The satire thus uses the image of an ascending balloon to attack both Fox and those he was challenging within the EIC, more than implying that all of them were engaged in a speculative battle over the company for personal profits.

The scenario would have likely prompted an informed observer to think of the South Sea Bubble. Established in 1711 as a joint-stock company like the EIC, the South Sea Company was granted a monopoly over trade in South America in return for underwriting the British debt that had grown significantly because of a series of wars. Because of Iberian control of South America, the South Sea Company's trade in the region was mediocre at best, but to inflate stocks its directors spread rumors of riches struck by the company in the region. In January 1720, South Sea Company stock stood at £128. As the joint-stock company and government debt became more and more intertwined, and as the rumors of riches in the South Atlantic proliferated, the stock surged, reaching £1,050 by the end of June. But in July investors started to dump the stock, leading to a massive sell-off. The bubble had burst, and by September, the company's stock price stood at a mere £175. It was a financial event with global repercussions, not unlike the subprime mortgage crisis that shook the global economy a few years ago.

As mentioned, because of how the balloon worked (it had to be inflated to ascend, but as it lost gas would have to fall back to the ground), and because there were also many instances of profiteers trying to make a quick buck through balloon ascents, the technology became an especially apt metaphor to satirize financial speculation schemes. "The Political Balloon; or, The Fall of the East India Stock" was just one of many satires that came out in the late eighteenth century doing just that.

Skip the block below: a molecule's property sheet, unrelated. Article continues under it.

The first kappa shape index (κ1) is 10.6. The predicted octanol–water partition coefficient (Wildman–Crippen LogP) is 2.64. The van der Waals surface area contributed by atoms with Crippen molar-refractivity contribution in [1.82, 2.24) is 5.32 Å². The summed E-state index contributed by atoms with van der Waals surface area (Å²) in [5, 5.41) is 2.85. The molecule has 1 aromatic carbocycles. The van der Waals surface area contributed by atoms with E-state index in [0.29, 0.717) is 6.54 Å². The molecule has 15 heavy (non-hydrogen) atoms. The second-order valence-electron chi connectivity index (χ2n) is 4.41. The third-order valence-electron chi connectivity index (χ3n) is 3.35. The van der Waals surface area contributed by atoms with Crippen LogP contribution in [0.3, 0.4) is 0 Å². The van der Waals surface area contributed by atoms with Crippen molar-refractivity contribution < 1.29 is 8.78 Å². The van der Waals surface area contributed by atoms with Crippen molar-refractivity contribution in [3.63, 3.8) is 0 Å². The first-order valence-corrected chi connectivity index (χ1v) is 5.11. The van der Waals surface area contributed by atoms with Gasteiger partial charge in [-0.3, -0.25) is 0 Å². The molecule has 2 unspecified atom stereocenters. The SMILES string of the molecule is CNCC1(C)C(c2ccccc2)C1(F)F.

#FlightyFridays — Henri Lachambre, Balloon Manufacturer

Manufacture d'aérostats de Vaugirard, fondée en 1875 (Bibliothèque Historique de la Ville de Paris).

Henri Lachambre was perhaps the most reputable balloon manufacturer at turn of the century. From his atelier in Vaugirard (a neighborhood in the outskirts of nineteenth-century Paris) he built balloons for individuals and governments all over the world. Among his customers were the United States Army Signal Corps, the Swede S.A. André (who perished in an ill-fated balloon expedition to the North Pole in 1897), and the Brazilian aeronaut Alberto Santos-Dumont (discussed in the previous #FlightyFridays).

Like most people involved in the business of aeronautics at the time, Lachambre was a passeur who shifted between the worlds of "serious science" and of "frivolous amusement"—something expressed in the whimsical cover to his sales catalog. At the center, donning Lacahmbre's name, we have a standard balloon that scientific-minded aeronauts used to explore the upper reaches of the atmosphere and wealthy Aéro-Club de France members used to make their fashionable ascents. Surrounding that balloon are numerous humorous balloons in the shape of elephants, jockeys, pierrots, devils, and more—the kind of stuff we might see at at the Thanksgiving Macy's Parade, but smaller. In short, whether you were a wealthy aristocrat looking for a new sport, an aspiring man of science with a sense for adventure, or someone wanting to add some spice to your local quartier party, you could find something in Lachambre's catalog.

#FlightyFridays – The Celebrity of Alberto Santos-Dumont